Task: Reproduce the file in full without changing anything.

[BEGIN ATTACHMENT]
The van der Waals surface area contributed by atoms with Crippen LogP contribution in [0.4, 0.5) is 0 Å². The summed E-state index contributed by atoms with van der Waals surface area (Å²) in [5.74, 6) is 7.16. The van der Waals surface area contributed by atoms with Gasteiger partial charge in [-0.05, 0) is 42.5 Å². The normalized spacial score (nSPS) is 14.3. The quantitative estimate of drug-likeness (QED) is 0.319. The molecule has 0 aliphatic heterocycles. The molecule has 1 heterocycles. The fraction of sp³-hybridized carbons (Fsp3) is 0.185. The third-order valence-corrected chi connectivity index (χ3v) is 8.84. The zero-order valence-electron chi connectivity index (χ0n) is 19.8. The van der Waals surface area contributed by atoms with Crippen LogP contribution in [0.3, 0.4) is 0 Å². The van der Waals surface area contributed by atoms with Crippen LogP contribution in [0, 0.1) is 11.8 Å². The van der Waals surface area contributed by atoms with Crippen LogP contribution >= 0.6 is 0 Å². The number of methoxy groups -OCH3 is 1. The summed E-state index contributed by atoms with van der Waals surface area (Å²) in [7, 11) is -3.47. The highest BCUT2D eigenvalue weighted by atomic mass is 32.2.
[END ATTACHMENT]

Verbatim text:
The van der Waals surface area contributed by atoms with Crippen LogP contribution in [0.4, 0.5) is 0 Å². The summed E-state index contributed by atoms with van der Waals surface area (Å²) in [5.74, 6) is 7.16. The van der Waals surface area contributed by atoms with Gasteiger partial charge in [-0.05, 0) is 42.5 Å². The normalized spacial score (nSPS) is 14.3. The quantitative estimate of drug-likeness (QED) is 0.319. The molecule has 0 aliphatic heterocycles. The molecule has 1 heterocycles. The fraction of sp³-hybridized carbons (Fsp3) is 0.185. The third-order valence-corrected chi connectivity index (χ3v) is 8.84. The zero-order valence-electron chi connectivity index (χ0n) is 19.8. The van der Waals surface area contributed by atoms with Crippen LogP contribution in [0.3, 0.4) is 0 Å². The van der Waals surface area contributed by atoms with Crippen LogP contribution in [0, 0.1) is 11.8 Å². The van der Waals surface area contributed by atoms with Crippen LogP contribution >= 0.6 is 0 Å². The number of methoxy groups -OCH3 is 1. The summed E-state index contributed by atoms with van der Waals surface area (Å²) in [7, 11) is -3.47. The highest BCUT2D eigenvalue weighted by atomic mass is 32.2.